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I Boost Immunity Update

A group of nine nurses wear  I Boost Immunity t-shirts.

Nurses in Fort St. John “spread the good stuff!”

Three weeks ago, Northern Health participated in the launch of Immunize BC’s I Boost Immunity (IBI) campaign. As part of the campaign, nurses and support staff were equipped with IBI magnets and enthusiastically sported their IBI T-shirts in hopes of prompting conversation with clients and community members about this new web platform and its initiatives.

For those of you who haven’t heard about the campaign, it’s an innovative way for British Columbians who support vaccination to share evidence-based information through popular social media outlets like Facebook, Twitter, Instagram, and the IBI web page. The more articles and stories you share, the more points you earn, which can be traded in for cool IBI swag. The ultimate goal of this campaign is to give a voice to the silent majority of those who support immunizations with the hopes of increasing vaccine rates in the province.

Two nurses wearing I Boost Immunity t-shirts pose with biceps flexed.

Boosters in Smithers flex their immune muscles!

Many Northern Health staff members can still be seen wearing their IBI t-shirts at flu clinics today! To find your local flu clinic, visit Immunize BC. Stop by to get your flu shot, learn more about the campaign, and become a booster today to “start spreading the good stuff!”

Kyrsten Thomson

About Kyrsten Thomson

Based in Terrace, Kyrsten is a public health communications liaison nurse. Her role focuses on promoting immunization awareness and supporting internal and external communications. Kyrsten moved to Terrace seven years ago after graduating with a nursing degree in Ontario. As a student, she knew public health was her passion, especially work in health promotion and community development. She fell in love with the north and all the fantastic outdoor activities right at her fingertips. Since moving to the north, Kyrsten has started a family, taken up hiking, running, and enjoys spending summer days at the cabin.

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Flu vaccine Q&A

flu, immunization, vaccine, influenza

The flu shot is your best shot against the flu!

Seasonal influenza, commonly called “the flu,” is an infection caused by the influenza virus, which affects the nose, throat and lungs. Other viruses, such as the common cold, can also affect the upper respiratory tract, but, unlike influenza, often do not cause severe and life threatening complications like hospitalizations, pneumonia, bronchitis, and death. Some people are more at-risk for influenza complications, such as people with certain health conditions, young children, pregnant women, and people over the age of 65.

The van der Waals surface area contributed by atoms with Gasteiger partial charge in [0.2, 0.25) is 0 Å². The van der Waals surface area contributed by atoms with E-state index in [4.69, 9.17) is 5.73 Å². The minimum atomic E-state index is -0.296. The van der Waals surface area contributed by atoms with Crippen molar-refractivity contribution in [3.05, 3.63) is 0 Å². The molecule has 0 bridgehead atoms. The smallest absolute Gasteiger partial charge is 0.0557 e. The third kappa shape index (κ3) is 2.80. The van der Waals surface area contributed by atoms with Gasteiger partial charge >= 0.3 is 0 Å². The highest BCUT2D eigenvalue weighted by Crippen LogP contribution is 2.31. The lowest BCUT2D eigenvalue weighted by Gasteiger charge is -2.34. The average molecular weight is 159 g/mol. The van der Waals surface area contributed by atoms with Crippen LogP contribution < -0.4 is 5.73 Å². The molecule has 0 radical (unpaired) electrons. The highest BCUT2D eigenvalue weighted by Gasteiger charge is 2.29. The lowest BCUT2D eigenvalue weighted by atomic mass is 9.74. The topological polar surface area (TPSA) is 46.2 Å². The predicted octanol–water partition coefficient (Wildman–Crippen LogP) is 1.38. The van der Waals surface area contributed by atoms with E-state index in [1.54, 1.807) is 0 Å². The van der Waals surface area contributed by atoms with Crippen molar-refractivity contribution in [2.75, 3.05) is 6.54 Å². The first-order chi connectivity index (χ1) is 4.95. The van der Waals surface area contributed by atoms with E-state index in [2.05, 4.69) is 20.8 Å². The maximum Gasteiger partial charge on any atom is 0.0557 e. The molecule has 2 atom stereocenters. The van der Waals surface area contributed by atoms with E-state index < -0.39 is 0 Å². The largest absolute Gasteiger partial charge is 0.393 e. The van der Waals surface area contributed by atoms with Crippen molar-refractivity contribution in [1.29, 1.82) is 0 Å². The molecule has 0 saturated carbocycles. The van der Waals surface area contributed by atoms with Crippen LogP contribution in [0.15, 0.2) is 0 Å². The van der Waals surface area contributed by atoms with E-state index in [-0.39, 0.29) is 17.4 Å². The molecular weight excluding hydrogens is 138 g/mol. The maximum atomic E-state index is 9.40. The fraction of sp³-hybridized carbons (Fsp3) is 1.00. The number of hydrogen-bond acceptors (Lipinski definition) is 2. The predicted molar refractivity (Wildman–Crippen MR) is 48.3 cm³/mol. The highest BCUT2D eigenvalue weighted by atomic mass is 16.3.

Why should people get vaccinated against the flu?

Healthy people can get the flu and spread it to others. Even if you do not get sick, you can still spread influenza to those who are more at-risk for complications from the flu virus.

Immunizations are safe, effective, and one of the best ways to help protect you from illness and reduce the spread of infectious diseases to others.

How do flu vaccines work?

The flu vaccine causes antibodies to develop in the body about two weeks after being immunized. These antibodies help your immune system to detect the flu virus and fight it off if you become exposed. The seasonal flu vaccine protects against viruses that research indicates will be the most common during flu season. Typically, flu vaccines protect against three different influenza strains and immunity against those strains lasts approximately six months. If you are exposed to a strain that is not contained in the vaccine, your illness will likely be less severe.

What are the side effects from the flu vaccine?

There are different types of influenza immunizations which cause slightly different side effects:

The flu shot:

  • soreness, redness, or swelling a the injection site
  • low-grade fever
  • aches

The nasal spray:

  • runny nose
  • wheezing
  • headache
  • vomiting
  • muscle aches
  • fever
  • sore throat
  • cough

Can the flu vaccine give me the flu?

No. Flu vaccines either contain no flu virus, or viruses that have been inactivated or attenuated (weakened) which means the virus cannot replicate in your system and give you the flu. However, people commonly feel mild flu-like symptoms such as fever, aches, and chills for 24-48 hours after their immunization as their body is developing an immune response. These symptoms are not contagious, are short lived, and mild, especially when compared to symptoms of an actual influenza infection.